2c - I'd also seriously consider subscribing to an always updated document, even if it was on a book by book bases as a model attached to the pdf distribution for errata updates. On first thought can see a few issues with it in terms of currency of information, translation, cost of production, small audience, and piracy that it is likely prohibitive. DnD tried something like this with an online subscription to the ruleset, and for the most part I think it was not used by the population.

Medical resource / textbook companies use a model which is subscription based, granting access to the most current updated content (both browser based and pdfs). Once that subscription lapses then the user typically has nothing, or has access to a version of the online documents for a period of years. These resources are bloody expensive to use, which would make little sense for a non-professional activity.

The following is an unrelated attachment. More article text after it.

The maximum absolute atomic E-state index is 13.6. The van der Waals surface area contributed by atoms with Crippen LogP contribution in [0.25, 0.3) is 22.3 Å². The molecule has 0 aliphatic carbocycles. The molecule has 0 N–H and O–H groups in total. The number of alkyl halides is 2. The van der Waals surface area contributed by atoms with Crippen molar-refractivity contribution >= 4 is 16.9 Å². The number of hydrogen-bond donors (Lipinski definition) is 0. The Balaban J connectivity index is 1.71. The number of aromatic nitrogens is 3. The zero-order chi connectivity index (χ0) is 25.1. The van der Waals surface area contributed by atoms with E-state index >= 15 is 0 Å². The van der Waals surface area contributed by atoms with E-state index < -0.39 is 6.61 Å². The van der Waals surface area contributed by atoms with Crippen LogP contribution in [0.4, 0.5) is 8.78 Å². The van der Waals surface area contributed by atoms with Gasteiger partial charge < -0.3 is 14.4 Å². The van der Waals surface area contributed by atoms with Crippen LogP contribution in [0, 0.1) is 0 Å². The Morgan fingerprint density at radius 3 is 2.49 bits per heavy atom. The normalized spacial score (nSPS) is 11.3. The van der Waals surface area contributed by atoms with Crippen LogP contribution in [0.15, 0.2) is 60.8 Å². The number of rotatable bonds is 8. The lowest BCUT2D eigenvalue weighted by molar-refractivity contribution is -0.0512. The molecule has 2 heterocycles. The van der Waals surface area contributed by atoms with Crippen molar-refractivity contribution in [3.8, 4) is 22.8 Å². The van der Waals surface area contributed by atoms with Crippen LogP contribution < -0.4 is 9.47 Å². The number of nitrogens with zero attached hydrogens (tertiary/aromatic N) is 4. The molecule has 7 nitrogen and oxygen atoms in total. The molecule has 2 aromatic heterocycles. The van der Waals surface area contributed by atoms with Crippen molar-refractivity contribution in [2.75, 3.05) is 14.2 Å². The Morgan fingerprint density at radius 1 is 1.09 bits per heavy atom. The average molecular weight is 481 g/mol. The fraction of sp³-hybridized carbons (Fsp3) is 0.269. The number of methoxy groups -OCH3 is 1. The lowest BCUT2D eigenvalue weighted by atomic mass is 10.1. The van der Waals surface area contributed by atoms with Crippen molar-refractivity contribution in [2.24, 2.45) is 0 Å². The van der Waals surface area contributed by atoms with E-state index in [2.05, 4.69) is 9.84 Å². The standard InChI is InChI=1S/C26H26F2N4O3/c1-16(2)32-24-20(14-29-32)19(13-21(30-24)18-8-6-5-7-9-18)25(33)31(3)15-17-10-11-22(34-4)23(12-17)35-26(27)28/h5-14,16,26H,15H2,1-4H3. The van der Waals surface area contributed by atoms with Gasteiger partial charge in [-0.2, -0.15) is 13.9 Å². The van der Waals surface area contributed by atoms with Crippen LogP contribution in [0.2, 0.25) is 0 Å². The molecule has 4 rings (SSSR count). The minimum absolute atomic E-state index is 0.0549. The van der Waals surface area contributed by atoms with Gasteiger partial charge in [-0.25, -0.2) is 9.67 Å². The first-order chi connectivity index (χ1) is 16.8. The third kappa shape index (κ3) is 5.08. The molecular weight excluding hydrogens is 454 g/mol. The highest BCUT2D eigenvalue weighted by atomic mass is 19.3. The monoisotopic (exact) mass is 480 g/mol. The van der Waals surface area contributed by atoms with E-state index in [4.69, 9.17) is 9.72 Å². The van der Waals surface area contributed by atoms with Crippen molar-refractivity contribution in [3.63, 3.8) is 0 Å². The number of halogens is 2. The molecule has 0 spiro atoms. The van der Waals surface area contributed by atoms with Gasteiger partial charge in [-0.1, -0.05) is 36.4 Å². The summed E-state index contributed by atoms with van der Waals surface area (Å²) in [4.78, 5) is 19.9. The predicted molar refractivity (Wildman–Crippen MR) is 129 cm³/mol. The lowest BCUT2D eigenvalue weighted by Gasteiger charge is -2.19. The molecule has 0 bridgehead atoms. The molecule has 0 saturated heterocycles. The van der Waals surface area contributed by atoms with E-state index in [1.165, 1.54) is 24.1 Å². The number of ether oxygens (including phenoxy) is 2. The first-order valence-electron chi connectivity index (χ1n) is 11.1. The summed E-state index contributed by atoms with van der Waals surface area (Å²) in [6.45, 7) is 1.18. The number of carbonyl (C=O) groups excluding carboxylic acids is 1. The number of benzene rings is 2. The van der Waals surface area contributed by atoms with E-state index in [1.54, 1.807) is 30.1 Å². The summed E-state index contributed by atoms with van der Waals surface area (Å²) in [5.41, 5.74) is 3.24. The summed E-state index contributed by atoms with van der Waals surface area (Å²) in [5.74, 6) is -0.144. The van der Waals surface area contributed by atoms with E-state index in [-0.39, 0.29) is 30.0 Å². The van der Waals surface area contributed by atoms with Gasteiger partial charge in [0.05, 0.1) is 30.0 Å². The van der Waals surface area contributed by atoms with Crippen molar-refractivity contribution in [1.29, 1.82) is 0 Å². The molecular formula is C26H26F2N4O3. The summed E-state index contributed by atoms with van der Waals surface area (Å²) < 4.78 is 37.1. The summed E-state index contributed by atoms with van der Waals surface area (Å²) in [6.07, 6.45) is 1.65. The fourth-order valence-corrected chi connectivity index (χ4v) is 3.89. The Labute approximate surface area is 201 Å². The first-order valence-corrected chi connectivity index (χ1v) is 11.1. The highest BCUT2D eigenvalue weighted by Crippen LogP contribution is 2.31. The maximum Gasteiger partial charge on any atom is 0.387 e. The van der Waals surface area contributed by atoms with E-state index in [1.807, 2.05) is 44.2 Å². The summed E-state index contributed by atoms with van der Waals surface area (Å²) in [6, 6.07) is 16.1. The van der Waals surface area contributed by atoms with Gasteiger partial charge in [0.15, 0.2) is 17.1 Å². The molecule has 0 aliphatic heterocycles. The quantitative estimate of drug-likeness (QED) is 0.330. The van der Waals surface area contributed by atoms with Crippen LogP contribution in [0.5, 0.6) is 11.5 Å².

That said, ArM already distributes many of the books as Pdf so the willingness to trust that the customers are not blatant content pirates is there. And perhaps the community is small enough to support an experiment. Watermarked/ID'ed Pdfs are plausible with digital distribution - which discourages unauthorised distribution.

Actually sounds like a great kickstarter project if a favourable model could be designed.

That sounds like a great thing to have as a player, but I am having trouble figuring out how it would work for Atlas. If such an option were available, wouldn't that cut into sales of the supplements? For example, I quit buying supplements for D&D, because WotC twisted my arm into paying for D&D Insider (to get the character generator), and I can get all the powers and items and whatnot online. So why buy the original book?